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Monday, 7 January, 2002, 10:17 GMT
Censors raid Beirut's Virgin Megastore
Beirut has been promoting itself as a business-friendly city
Lebanese police have seized hundreds of DVD films from a Virgin store in Beirut.

Security services said they carried out the raids because the films "undermined religions, contravened good morals and Israeli boycott laws, or included texts inciting young people to commit suicide".

The raid was conducted as if there were dangerous criminals inside

Films confiscated included Some Like It Hot, The Nutty Professor The Great Escape, Rush Hour, Key Largo, Jesus of Nazareth and all of Stanley Kubrick's films.

Virgin boss Sir Richard Branson, who opened the store in July to mark the group's expansion in the Middle East, has sent letters of protest to Prime Minister Rafik al-Hariri and President Emile Lahoud.


The store was housed in an art deco building that used to be a landmark cinema before the 1975-1990 civil war.

Witnesses said a score of plain-clothed and uniformed policemen raided the store on Thursday.

Sir Richard Branson
Branson: Looking to Middle East expansion
The store manager then spent most of the next two days in police custody.

There were also reports of a raid on Saturday.

"It would have been enough for one police officer to come," said the store management in a statement.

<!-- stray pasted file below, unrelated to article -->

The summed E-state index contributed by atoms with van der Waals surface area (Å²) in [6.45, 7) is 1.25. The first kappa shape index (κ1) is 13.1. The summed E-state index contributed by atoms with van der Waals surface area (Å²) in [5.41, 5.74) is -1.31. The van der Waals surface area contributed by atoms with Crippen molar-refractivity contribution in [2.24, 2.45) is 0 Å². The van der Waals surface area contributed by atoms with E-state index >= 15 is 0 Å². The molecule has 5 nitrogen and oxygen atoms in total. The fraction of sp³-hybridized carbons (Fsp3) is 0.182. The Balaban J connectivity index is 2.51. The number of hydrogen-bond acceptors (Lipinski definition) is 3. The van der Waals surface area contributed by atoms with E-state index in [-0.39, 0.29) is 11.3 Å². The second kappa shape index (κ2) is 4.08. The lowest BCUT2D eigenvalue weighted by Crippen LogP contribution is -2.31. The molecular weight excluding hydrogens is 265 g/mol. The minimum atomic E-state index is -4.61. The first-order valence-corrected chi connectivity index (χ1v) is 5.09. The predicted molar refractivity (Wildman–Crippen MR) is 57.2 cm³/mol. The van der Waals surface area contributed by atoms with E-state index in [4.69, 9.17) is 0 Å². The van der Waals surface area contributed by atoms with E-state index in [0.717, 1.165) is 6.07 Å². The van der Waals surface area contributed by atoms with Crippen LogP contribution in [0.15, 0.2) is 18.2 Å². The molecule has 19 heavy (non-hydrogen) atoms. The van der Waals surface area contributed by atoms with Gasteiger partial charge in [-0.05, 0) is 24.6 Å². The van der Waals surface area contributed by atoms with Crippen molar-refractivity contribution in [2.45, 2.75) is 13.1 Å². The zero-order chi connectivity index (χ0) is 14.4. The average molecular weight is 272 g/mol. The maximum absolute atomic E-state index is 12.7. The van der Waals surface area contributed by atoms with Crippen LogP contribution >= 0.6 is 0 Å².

"The raid was conducted as if there were dangerous criminals inside."

Heavy metal

A Virgin official said it was hard to know what was banned and what was not in Lebanon.

The store did not sell most rock and heavy metal CDs, for fear of offending the Lebanese authorities, said the official.

But Frank Sinatra is also banned - as are the films of Elizabeth Taylor, regarded as being pro-Israeli.

"We are amazed," said the Virgin official.

"Lebanese television stations broadcast most of the confiscated DVDs over and over."

The case has been referred to legal authorities, said a security services' statement released on the official ANI news agency.

The raids, which resulted in the confiscation of some 600 DVDs, were criticised in the press by MP Boutros Harb, who said Lebanon "was increasingly becoming a police state."

The BBC's Kim Ghattas
"Jewish or pro-Israeli performers have often seen their work censored"
See also:

19 Nov 01 | Business
Branson mulls Virgin Blue sale
18 Oct 01 | Business
Virgin sheds Our Price stores
27 Jul 01 | Business
Branson sells French retail chain
16 May 01 | Business
Branson raises trans-Tasman stakes
01 May 01 | Business
Airlines clash down under
31 Aug 00 | Business
Virgin Blue takes off down under
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